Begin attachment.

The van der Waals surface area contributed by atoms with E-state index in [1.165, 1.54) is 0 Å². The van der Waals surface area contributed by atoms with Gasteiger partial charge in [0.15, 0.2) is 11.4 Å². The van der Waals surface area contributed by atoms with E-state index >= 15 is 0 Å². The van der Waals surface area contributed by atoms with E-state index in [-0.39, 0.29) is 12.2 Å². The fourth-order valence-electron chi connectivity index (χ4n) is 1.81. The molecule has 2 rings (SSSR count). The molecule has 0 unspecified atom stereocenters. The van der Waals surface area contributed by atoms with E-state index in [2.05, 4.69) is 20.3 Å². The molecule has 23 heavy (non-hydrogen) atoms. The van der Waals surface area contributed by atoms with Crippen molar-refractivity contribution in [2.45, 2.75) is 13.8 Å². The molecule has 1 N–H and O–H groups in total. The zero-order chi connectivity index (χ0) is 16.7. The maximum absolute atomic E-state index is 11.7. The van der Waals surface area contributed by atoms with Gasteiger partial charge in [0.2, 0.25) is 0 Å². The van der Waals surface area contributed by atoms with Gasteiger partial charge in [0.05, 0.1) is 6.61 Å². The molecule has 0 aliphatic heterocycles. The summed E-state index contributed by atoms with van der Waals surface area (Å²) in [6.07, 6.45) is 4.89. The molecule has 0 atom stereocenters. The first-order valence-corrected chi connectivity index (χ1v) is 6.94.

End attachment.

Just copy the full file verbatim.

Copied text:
The van der Waals surface area contributed by atoms with E-state index in [1.165, 1.54) is 0 Å². The van der Waals surface area contributed by atoms with Gasteiger partial charge in [0.15, 0.2) is 11.4 Å². The van der Waals surface area contributed by atoms with E-state index >= 15 is 0 Å². The van der Waals surface area contributed by atoms with E-state index in [-0.39, 0.29) is 12.2 Å². The fourth-order valence-electron chi connectivity index (χ4n) is 1.81. The molecule has 2 rings (SSSR count). The molecule has 0 unspecified atom stereocenters. The van der Waals surface area contributed by atoms with E-state index in [2.05, 4.69) is 20.3 Å². The molecule has 23 heavy (non-hydrogen) atoms. The van der Waals surface area contributed by atoms with Crippen molar-refractivity contribution in [2.45, 2.75) is 13.8 Å². The molecule has 1 N–H and O–H groups in total. The zero-order chi connectivity index (χ0) is 16.7. The maximum absolute atomic E-state index is 11.7. The van der Waals surface area contributed by atoms with Gasteiger partial charge in [0.2, 0.25) is 0 Å². The van der Waals surface area contributed by atoms with Gasteiger partial charge in [0.05, 0.1) is 6.61 Å². The molecule has 0 aliphatic heterocycles. The summed E-state index contributed by atoms with van der Waals surface area (Å²) in [6.07, 6.45) is 4.89. The molecule has 0 atom stereocenters. The first-order valence-corrected chi connectivity index (χ1v) is 6.94.